Surveying, Opticsany of various mechanical or optical viewing devices, as on a firearm or surveying instrument, for aiding the eye in aiming.
- a showing of goods, esp. gems, held periodically for wholesalers.
at first sight, at the first glimpse;
at once:It was love at first sight.
- immediately upon seeing, esp. without referring elsewhere for assurance, further information, etc.:to translate something at sight.
catch sight of, to get a glimpse of; espy:We caught sight of the lake below.
know by sight, to recognize (a person or thing) seen previously:I know him by sight, but I know nothing about him.
Informal Termsnot by a long sight, [Informal.]definitely not:Is that all? Not by a long sight.
on or upon sight, immediately upon seeing:to shoot him on sight; to recognize someone on sight.
out of sight:
- [Com.]on presentation:a draft payable at sight.
- beyond one's range of vision.
- [Informal.]beyond reason;
exceedingly high:The price is out of sight.
sight for sore eyes, someone or something whose appearance on the scene is cause for relief or gladness.
sight unseen, without previous examination:to buy something sight unseen.
- [Slang.](often used interjectionally) fantastic; marvelous:a ceremony so glamorous it was out of sight.
- to see, glimpse, notice, or observe:to sight a ship to the north.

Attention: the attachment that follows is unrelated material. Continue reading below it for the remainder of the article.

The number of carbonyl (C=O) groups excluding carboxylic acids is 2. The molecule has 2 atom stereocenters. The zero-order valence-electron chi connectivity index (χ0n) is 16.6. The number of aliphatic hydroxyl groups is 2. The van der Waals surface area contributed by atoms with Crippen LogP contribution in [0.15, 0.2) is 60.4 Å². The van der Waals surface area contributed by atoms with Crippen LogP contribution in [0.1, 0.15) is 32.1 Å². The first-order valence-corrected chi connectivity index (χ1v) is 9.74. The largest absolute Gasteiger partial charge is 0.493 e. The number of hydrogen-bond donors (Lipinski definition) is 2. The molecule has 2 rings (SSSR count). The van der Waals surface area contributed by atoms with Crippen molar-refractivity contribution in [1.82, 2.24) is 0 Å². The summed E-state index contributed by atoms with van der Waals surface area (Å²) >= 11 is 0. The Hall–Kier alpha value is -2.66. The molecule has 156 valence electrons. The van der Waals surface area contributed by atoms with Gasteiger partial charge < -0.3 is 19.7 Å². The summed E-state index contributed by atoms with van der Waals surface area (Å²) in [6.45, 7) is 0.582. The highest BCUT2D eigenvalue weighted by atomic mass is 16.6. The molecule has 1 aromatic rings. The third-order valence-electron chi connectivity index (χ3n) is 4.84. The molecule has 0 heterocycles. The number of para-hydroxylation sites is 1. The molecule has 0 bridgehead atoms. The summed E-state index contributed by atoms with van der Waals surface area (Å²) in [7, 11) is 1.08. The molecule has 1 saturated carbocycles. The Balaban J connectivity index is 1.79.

- Surveyingto take a sight or observation of (a stake, coastline, etc.), esp. with surveying or navigating instruments.
- to direct or aim by a sight or sights, as a firearm.
- to provide with sights or adjust the sights of, as a gun.
- to aim or observe through a sight.
- to look carefully in a certain direction.
Middle English (noun, nominal);
Old English sihth (more often gesihth, gesiht;
cognate with German Gesicht face;
compare y-), derivative of sēon to see1;
Collins Concise English Dictionary © HarperCollins Publishers::
sight /saɪt/ n
- the power or faculty of seeing; perception by the eyes; vision
Related adjective(s): visual
- the act or an instance of seeing
- the range of vision: within sight of land
- range of mental vision; point of view; judgment: in his sight she could do nothing wrong
- a glimpse or view (esp in the phrases catch sight of, lose sight of)
- anything that is seen
- (often plural) anything worth seeing; spectacle: the sights of London
- informal anything unpleasant or undesirable to see: his room was a sight!
- any of various devices or instruments used to assist the eye in making alignments or directional observations, esp such a device used in aiming a gun
- an observation or alignment made with such a device
- a sight ⇒ informal a great deal: she's a sight too good for him
- a sight for sore eyes ⇒ a person or thing that one is pleased or relieved to see
- at sight, on sight ⇒ as soon as seen
- on presentation: a bill payable at sight
- know by sight ⇒ to be familiar with the appearance of without having personal acquaintance
- not by a long sight ⇒ informal on no account; not at all
- set one's sights on ⇒ to have (a specified goal) in mind; aim for
- sight unseen ⇒ without having seen the object at issue: to buy a car sight unseen
Etymology: Old English sihth; related to Old High German siht; see see1ˈsightable adj
- (transitive) to see, view, or glimpse
- (transitive) to furnish with a sight or sights
- to adjust the sight of
- to aim (a firearm) using the sight
'sight' also found in these entries: